Today, in the United States, it is Thanksgiving Day.
One week ago, though, in IMAX theaters across the land, it was Katniss Everdeen’s Day.
Much to President Coin’s chagrin.
For those of you acquainted with Suzanne Collins’ The Hunger Games trilogy, whether in print or on the big (and I mean, big) screen, you know exactly what I mean.
For those of you not acquainted with it, or at least with Jennifer Lawrence’s/Josh Hutcherson’s/Liam Hemsworth’s incarnation thereof: good Lord, where have you been buying your groceries this past month?
Sure enough, I was there, Opry Mills theater, right off the Briley Parkway, Nashville, Tennessee, USA, far too close to the screen, but there you have it.. Wouldn’t have missed it. I had to see if the ending was going to disappointment me.
Interestingly, though, just the week before I’d spoken with a journalist about my old posts on the books, written around the time of the first films. He was surprised that I was as gung-ho on the books’ ending as I was.
“I think a lot of people thought it was a let-down,” he told me.
I suspect he’s right.
Was I let down that Dr. Aurelius, the psychiatrist in the book, never made it to the big screen? Sure. I’m a shrink, after all. It was our big moment, and to end up on the cutting floor? Another day at the office, I guess. Next patient, please.
Just the other day, David Brooks, a columnist for the New York Times, wrote an op-ed piece entitled “Tales of the Super Survivors,” in which he stated (quite well, I think) the idea that one recovers from trauma only by learning to tell new stories about life, stories that must take into account the truth of the world, yet which must have the optimism to see beyond those truths.
I think he’s right, of course. I did find his tone a bit on the chipper side for my taste, admittedly. I’ve attended one too many funerals in my day, I guess.
Still, he’s right.
And Katniss and Peeta knew that as well. After all they had gone through, all they had left was home, back in what was left of District 12, in houses whose grandeur evoked the memories of all the smiles and largesse forced upon them by a government that had rather found them both dead in those beds they curled up in, nightmare-night after nightmare-night.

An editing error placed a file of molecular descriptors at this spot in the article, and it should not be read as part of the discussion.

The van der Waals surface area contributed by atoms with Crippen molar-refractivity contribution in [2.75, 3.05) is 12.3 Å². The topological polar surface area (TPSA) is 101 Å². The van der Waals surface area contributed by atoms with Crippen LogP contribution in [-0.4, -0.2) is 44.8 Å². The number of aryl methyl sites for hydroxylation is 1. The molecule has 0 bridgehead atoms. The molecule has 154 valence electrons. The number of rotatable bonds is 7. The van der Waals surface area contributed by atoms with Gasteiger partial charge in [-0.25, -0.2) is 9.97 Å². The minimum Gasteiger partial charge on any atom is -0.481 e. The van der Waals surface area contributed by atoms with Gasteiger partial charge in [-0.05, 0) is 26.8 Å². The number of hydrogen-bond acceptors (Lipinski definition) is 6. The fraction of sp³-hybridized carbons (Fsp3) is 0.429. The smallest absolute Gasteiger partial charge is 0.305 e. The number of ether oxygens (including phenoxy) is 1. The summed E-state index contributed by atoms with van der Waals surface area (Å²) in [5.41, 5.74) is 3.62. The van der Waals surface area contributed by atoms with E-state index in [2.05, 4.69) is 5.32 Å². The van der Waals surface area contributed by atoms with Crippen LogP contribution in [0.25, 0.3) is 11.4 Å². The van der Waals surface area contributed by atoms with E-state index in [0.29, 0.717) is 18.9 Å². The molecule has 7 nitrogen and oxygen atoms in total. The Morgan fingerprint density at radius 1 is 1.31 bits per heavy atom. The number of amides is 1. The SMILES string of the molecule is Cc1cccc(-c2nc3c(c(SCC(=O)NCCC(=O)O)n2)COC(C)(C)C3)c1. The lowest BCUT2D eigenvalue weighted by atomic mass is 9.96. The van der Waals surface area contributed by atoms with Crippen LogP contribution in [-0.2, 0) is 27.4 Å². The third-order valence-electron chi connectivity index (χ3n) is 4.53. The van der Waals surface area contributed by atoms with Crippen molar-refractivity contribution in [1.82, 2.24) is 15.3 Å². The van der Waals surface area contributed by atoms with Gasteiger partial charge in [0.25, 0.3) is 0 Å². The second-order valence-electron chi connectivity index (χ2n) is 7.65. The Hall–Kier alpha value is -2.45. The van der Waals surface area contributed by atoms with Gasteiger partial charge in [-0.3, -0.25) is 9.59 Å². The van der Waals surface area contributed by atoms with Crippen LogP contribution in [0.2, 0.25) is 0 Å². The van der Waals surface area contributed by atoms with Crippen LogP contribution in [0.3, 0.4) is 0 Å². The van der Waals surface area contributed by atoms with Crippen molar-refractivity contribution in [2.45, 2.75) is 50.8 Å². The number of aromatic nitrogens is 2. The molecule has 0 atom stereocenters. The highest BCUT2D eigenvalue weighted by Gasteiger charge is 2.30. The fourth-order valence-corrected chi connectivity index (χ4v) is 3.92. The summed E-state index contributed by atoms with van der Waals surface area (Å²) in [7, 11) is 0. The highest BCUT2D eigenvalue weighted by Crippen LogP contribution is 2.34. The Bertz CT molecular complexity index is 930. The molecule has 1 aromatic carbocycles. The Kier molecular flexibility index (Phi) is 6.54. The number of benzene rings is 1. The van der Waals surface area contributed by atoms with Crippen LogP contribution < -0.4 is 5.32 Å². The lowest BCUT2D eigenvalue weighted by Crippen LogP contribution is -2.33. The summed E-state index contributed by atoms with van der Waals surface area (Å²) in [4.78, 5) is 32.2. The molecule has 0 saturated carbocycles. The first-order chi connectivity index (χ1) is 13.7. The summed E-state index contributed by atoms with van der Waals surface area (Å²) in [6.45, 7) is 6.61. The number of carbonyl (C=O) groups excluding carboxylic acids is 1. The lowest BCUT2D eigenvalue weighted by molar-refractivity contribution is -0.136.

All they had left were the stories to be lived of Haymitch sober, of Annie and Finnick’s son, of primroses growing in gardens Prim would no longer tend, of an ugly cat, of a love, whether or not it was ever “not real,” that became so quietly real.
Does love conquer all? God, I wish it did. Too many veterans return to homes that, even though not on the edge of a genocide zone, do not have the luxury of quiet that the Everdeen-Mellarks were eventually afforded.
Narratives are easier to re-write, after all, when there’s a steady supply of food on the table and a warm-bed-for-life on the second floor.
Yet, in the end, love, connection, friendship, a willingness to let something in life matter again, someone in life: they are all that the traumatized veteran of War has. Treatments will come. Treatments will go. Sadly, in many parts, treatments never even come in the first place.
But to take the chance to love again, to love a man who once tried to strangle you, yet who endured your bite to keep you from swallowing pills of death (the one book scene I wish could have made it into that movie scene of the “execution’s” aftermath)? Katniss did.
To take the chance that the memories you worked so hard to retrieve could leave you once again, like that young lad outside the bakery on a cold night, tossing a loaf of bread to a beautiful girl rather than to a pig, without anything to show for it but a broken heart and a maybe an occasional wild turkey brought in from the woods and left at your doorstep to cook up that night if you wanted to invite, what, maybe Haymitch over for a beer–or nineteen? Peeta did.
You know, the high-drama-guy in me wanted to shed a tear or two as I watched Peeta giggle with that little blond guy in the field at movie’s ending, as Katniss recited the book’s ending to the baby in her arms, as the two of them looked at each other and knew—and yet lived and loved and smiled anyway.
Perhaps because it was only about a week after JD’s funeral, I couldn’t.
Yet I was happy for them, those two fictional characters, yet still, two veterans of horrific wars, ones televised live and overanalyzed, two young veterans, slowly growing older, with nothing more to show for it than love and a willingness to play different games.
Thank you, Ms. Collins, for your books and for your care over the films. Thank you that even when there are worse games to play, there are always better stories to tell.
For that, the fictional ones and the real ones, all of us can whisper, “Thanksgiving.”